Content thumbnail European attractiveness survey January 2017
LONGER-TERM AGENDA

4. A longer-term agenda for businesses and governments in Europe 1Managing investment decisions in an increasingly volatile environment Investors in Europe are confronted by many uncertainties. Overall, for unexpected events, such as Brexit. On the regulatory and tax front, 37% of respondents to our survey are concerned about capital market an ability to monitor changing policies and assess their economic and volatility and its impact on FDI, while 32% consider economic and fiscal impact will be essential. political instability in the EU a key risk. For them, Brexit is one of many Issues for governments: Brexit is yet another challenge for EU tectonic changes affecting Europe. Only 4% of respondents say they institutions and for European governments, which are already are well-prepared for the changing risk and regulatory environment searching for better responses to weak growth, inequality and fiscal (including tax). imbalances. Governments should look to engage with business leaders Issues for businesses: An uncertain business environment remains to develop new policies that better balance corporate and public the top concern for investors — whether that relates to currency or interests. But the Brexit decision throws up opportunities too. With 1 geopolitical risks. Businesses need to consider how to remain agile for in 10 of our respondents now looking to relocate some part of their this “new normal” of increased volatility and uncertainty. Investing in operations, some national regulatory authorities and city leaders are scenario-based approaches to planning can help businesses prepare working with business to highlight attractions of alternative locations. Preparing for creeping protectionism and an uncertain trade 2environment The vote in favor of Brexit has unleashed a wave of uncertainty costs, at the least because of changing import procedures. Businesses regarding the UK’s future trade policies and trading arrangements (especially those with operations in the UK) must be prepared to review with the EU. Coupled with an increase in protectionist sentiment, and even redesign their sourcing and supply chain strategies. this uncertainty puts trade back on the agenda for European boards. Issues for governments: Policymakers need to build a more Already, 32% of respondents to our survey are focusing on mitigating inclusive, fairer trade system and must counter any negative effects higher import costs, and 27% consider assessing impacts on supply of protectionist and nationalist sentiment in Europe. They also need to chains as a priority. respond to the demand of businesses for more clarity on future trade Issues for businesses: In the short run, organizations may consider policy. The EU must continue to improve the functioning of the single revising supply chains to manage currency fluctuations. Post Brexit, market and must speed up the completion of free trade deals. companies trading between the UK and EU27 are likely to face higher 3Navigating Europe’s redrawn attractiveness map Foreign investors remain rather upbeat about Europe’s attractiveness: Issues for governments: A changing European FDI landscape 56% plan to grow their presence in Europe by 2019. But there’s may prompt some countries to think more deeply about national no room for complacency. The continent has lost one of its biggest attractiveness factors (such as talent or innovation) as well as policies advantages in the global FDI landscape — the draw of a stable, that affect inward investment (including business regulation). At the predictable investment environment. With 1 in 10 respondents to our same time, policymakers in Europe would be well advised to reiterate survey already planning to relocate operations, Europe’s FDI map is the enduring nature of the continent’s attractiveness features and to about to be redrawn. take corrective action when and where needed. Issues for businesses: With change in Europe’s investment attractiveness map looming, businesses need to assess both apparent and less visible costs, and to consider how they are likely to change in the future. Sound market intelligence and a fact-based, granular approach, balancing short-term pressures and long-term critical success factors (such as turnover, productivity, production or infrastructure bottlenecks, skill shortages and resources) will be vital. 24 EY’s European attractiveness survey January 2017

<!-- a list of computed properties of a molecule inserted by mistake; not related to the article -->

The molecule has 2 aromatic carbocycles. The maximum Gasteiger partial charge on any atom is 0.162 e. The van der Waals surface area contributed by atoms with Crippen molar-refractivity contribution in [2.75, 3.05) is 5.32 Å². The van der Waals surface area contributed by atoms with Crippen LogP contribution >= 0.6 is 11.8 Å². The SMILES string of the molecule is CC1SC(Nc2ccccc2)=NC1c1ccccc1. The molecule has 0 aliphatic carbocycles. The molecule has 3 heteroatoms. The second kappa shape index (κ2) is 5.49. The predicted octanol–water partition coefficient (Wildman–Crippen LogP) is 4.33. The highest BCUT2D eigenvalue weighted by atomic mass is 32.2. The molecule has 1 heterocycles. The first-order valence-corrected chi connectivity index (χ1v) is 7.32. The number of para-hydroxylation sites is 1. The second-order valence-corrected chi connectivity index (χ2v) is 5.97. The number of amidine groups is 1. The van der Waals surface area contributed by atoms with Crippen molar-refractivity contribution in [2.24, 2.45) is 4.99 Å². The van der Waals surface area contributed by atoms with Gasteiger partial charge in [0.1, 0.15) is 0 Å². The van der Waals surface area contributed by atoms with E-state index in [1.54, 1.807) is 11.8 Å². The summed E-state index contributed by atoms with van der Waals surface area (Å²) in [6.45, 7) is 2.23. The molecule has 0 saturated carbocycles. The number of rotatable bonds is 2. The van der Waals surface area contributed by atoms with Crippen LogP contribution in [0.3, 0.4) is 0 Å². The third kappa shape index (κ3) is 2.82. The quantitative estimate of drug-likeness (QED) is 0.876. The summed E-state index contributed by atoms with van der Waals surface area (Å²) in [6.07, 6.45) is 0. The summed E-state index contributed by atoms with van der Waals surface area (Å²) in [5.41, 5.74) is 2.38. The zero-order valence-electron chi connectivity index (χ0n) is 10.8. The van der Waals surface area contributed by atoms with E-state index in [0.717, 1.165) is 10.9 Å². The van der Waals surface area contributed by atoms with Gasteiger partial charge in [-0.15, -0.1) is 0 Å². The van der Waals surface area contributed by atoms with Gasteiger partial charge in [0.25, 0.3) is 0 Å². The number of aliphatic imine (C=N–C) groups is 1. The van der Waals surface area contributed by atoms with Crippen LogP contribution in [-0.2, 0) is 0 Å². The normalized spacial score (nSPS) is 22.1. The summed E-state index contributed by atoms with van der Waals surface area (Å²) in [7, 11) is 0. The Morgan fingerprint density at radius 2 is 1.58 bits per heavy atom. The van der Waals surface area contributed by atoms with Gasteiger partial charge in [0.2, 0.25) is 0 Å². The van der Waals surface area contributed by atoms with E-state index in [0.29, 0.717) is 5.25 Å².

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INTRO
EY's attractiveness surveys and program Contents How EY designed the research An EY survey on foreign investment Ten lessons learned (1-5) Ten lessons learned (6-10)
FOREIGN INVESTORS
Keen on Europe, yet cautious Global economic volatility and fragmentation EY POV - Jeremy Jennings EY POV - Alessandro Cenderello More active investment strategies EY POV - Jean-Benoit Berty
PAN-EUROPEAN INVESTMENTS
A rethink of pan-European investments EY POV: automotive -Jörg Hönemann The UK's attractiveness will be affected EY POV - Mark Gregory Europe's FDI map starting to shift Corporate income tax rate across Europe Cities compete for foreign investment
MANAGING THE PRESENT
Investors in Europe are focused on managing the present Deterioration in operating margins Plans to redesign supply chains EY POV - Olivier Macard EY POV - Mats Persson
LONGER-TERM AGENDA